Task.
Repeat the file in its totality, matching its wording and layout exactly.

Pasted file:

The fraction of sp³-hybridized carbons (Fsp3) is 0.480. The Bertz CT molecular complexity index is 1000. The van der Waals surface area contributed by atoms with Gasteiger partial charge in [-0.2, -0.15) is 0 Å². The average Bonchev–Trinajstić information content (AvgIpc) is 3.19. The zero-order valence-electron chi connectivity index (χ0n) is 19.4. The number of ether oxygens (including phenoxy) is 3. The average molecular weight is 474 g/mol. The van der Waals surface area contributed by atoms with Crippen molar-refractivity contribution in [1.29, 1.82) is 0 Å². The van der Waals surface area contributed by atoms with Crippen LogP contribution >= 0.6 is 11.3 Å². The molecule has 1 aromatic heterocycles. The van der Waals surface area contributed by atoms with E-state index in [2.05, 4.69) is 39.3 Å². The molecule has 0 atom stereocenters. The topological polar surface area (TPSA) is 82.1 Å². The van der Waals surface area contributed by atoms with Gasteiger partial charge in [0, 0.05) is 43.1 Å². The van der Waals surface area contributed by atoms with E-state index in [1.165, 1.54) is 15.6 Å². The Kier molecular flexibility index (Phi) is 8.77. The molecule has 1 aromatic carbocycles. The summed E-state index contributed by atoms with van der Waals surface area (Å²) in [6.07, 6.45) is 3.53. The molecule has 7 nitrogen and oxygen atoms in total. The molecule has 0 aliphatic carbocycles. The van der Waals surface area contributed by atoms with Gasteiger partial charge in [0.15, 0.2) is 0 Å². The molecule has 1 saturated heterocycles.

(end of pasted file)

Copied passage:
The fraction of sp³-hybridized carbons (Fsp3) is 0.480. The Bertz CT molecular complexity index is 1000. The van der Waals surface area contributed by atoms with Gasteiger partial charge in [-0.2, -0.15) is 0 Å². The average Bonchev–Trinajstić information content (AvgIpc) is 3.19. The zero-order valence-electron chi connectivity index (χ0n) is 19.4. The number of ether oxygens (including phenoxy) is 3. The average molecular weight is 474 g/mol. The van der Waals surface area contributed by atoms with Crippen molar-refractivity contribution in [1.29, 1.82) is 0 Å². The van der Waals surface area contributed by atoms with Crippen LogP contribution >= 0.6 is 11.3 Å². The molecule has 1 aromatic heterocycles. The van der Waals surface area contributed by atoms with E-state index in [2.05, 4.69) is 39.3 Å². The molecule has 0 atom stereocenters. The topological polar surface area (TPSA) is 82.1 Å². The van der Waals surface area contributed by atoms with Gasteiger partial charge in [0, 0.05) is 43.1 Å². The van der Waals surface area contributed by atoms with E-state index in [1.165, 1.54) is 15.6 Å². The Kier molecular flexibility index (Phi) is 8.77. The molecule has 1 aromatic carbocycles. The summed E-state index contributed by atoms with van der Waals surface area (Å²) in [6.07, 6.45) is 3.53. The molecule has 7 nitrogen and oxygen atoms in total. The molecule has 0 aliphatic carbocycles. The van der Waals surface area contributed by atoms with Gasteiger partial charge in [0.15, 0.2) is 0 Å². The molecule has 1 saturated heterocycles.